Religion was formal if nothing else.
In church, Adam and Eve were fully clothed.
Even the snake wore a tie.
It was Sunday and Sunday was never seen
It donned full cotton dresses
and quiet hats,
and best dark suits.
It drove through fields of farmerless corn
and cows with their heads lowered,
quietly chewing the grass
in ignorance of sin, death, salvation.
Sunday was this endless chaperon
when hormonal truths bit beneath the skin
or a truant officer
for kids feigning sicknesses
or hiding out in dark musty barns.
Sometimes it delivered sandwiches,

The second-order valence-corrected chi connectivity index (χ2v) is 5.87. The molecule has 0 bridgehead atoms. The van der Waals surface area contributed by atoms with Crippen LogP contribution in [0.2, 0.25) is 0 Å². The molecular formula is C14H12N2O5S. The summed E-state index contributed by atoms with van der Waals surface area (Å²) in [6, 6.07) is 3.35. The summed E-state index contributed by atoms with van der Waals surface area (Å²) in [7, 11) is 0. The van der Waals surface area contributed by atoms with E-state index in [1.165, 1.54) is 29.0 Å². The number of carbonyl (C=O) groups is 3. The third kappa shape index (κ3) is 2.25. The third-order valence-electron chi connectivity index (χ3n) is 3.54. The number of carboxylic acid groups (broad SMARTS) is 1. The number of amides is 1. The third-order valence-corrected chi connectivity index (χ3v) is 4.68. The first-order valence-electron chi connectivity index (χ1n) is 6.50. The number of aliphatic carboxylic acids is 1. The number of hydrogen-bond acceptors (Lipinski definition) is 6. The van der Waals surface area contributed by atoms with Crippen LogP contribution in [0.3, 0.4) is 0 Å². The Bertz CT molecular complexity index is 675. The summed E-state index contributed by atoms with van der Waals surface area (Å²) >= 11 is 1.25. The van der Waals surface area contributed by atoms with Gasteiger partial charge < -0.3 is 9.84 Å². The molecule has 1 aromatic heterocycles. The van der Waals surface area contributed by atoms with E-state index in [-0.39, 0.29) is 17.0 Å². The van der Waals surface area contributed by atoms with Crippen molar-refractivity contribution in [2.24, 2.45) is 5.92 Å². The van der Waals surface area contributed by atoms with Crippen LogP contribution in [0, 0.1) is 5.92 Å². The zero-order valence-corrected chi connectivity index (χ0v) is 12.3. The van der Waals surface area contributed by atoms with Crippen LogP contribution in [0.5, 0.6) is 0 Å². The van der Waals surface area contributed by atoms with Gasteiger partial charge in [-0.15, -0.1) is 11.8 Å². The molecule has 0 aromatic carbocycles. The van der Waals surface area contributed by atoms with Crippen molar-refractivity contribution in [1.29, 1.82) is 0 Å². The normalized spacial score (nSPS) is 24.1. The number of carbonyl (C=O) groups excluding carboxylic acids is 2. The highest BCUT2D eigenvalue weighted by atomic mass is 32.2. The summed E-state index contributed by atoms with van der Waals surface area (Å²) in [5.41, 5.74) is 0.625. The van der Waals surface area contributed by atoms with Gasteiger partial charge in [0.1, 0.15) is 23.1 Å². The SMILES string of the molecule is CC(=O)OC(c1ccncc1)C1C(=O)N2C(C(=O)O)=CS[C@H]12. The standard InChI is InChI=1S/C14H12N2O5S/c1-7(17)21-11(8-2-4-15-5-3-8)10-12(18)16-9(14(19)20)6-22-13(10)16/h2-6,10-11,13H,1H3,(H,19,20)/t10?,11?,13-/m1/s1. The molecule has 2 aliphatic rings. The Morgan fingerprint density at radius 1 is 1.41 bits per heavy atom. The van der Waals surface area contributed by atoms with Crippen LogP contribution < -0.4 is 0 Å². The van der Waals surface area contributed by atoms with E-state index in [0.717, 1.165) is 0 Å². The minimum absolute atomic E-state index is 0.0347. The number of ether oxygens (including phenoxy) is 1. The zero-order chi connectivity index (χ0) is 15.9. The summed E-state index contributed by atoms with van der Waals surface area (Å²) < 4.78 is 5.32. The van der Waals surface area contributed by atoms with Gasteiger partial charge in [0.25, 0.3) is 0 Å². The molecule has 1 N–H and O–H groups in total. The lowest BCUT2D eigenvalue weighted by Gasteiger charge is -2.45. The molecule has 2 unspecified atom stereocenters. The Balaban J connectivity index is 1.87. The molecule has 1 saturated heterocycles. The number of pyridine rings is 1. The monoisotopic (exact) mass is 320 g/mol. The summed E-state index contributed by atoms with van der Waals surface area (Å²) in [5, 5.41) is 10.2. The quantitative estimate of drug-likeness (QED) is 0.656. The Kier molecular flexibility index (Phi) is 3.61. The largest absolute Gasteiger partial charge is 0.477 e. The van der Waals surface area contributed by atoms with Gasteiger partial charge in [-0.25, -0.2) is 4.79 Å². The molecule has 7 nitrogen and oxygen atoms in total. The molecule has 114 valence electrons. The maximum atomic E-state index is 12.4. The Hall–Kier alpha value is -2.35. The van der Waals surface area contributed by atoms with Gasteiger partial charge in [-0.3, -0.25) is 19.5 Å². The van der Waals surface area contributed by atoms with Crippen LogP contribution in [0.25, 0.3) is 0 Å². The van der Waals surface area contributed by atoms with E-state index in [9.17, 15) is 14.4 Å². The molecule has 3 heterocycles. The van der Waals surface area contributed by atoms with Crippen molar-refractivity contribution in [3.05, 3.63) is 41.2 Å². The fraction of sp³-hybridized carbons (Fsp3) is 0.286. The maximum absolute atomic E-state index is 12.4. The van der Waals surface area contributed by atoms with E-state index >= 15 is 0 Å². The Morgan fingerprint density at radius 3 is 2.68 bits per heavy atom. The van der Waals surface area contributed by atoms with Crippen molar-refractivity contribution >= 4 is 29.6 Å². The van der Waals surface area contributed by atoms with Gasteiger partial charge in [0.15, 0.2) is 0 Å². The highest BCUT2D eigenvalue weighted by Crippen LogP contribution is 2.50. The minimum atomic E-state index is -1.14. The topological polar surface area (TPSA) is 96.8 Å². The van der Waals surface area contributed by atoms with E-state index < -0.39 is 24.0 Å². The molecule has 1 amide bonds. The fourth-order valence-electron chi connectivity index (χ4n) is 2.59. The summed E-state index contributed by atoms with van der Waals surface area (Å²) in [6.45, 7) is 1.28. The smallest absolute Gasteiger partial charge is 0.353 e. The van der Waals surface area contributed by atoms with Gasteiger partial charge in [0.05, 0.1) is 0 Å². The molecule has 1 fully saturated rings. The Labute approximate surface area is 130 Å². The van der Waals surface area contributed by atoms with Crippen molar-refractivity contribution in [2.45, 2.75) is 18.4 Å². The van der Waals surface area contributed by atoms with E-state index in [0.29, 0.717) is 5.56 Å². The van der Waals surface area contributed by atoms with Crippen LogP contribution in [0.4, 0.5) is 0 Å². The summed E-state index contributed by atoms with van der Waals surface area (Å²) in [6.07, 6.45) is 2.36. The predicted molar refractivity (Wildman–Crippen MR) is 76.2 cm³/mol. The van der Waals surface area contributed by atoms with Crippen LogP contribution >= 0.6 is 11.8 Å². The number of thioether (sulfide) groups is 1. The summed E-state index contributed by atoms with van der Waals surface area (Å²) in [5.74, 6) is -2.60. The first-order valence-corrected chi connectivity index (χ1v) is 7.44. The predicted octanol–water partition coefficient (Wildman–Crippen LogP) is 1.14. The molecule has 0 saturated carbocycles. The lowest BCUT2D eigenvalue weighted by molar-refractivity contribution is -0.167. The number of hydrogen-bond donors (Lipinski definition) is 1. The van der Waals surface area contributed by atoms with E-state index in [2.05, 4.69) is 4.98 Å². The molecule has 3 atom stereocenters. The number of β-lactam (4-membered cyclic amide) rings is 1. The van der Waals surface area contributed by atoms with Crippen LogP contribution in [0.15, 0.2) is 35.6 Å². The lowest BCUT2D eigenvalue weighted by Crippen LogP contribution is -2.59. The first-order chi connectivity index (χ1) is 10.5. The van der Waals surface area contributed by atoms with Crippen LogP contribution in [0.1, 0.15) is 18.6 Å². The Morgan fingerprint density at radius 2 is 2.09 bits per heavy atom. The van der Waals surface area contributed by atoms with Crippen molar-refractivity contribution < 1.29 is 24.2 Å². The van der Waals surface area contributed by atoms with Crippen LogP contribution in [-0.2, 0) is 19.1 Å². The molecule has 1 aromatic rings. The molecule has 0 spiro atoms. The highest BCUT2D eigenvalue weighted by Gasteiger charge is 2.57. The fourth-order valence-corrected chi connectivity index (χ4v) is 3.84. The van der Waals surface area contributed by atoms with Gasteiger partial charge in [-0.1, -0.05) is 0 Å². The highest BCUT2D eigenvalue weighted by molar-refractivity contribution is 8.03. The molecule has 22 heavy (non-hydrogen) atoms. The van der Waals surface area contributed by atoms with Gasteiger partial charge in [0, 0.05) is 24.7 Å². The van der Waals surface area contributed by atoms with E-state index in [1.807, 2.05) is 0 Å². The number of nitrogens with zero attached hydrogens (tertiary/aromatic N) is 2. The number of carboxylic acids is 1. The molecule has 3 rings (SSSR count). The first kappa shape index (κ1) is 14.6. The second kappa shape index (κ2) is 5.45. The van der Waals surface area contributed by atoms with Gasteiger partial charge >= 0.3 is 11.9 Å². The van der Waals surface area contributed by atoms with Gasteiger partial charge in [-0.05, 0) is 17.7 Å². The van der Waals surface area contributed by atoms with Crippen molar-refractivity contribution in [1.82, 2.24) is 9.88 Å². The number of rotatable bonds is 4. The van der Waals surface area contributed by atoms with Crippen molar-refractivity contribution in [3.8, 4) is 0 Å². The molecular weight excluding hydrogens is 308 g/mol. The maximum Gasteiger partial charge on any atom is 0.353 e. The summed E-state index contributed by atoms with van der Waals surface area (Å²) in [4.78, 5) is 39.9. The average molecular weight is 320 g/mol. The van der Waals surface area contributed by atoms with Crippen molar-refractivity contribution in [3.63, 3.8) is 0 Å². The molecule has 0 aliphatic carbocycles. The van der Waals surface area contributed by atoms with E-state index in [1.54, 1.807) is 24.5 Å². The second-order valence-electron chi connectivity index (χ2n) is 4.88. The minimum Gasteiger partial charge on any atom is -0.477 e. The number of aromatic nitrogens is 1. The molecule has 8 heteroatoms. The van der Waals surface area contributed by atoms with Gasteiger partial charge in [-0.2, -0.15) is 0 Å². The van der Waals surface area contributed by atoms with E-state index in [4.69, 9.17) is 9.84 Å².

to the picnic fields of the Lord.
It played games at the edge
of the dark forbidden forest.
One day, a snake slithered out
of the undergrowth, without his tie,
with his head flat, tongue slithering,
in imitation of evil.
A man broke off from the crowd,
took a heavy stick and smashed
the reptile’s back.
It was not the last snake in her life
nor the last man to come.
Just the last man to come to that particular rescue.
John Grey is an Australian poet, US resident. Recently published in Examined Life Journal, Studio One and Columbia Review with work upcoming in Leading Edge, Poetry East and Midwest Quarterly.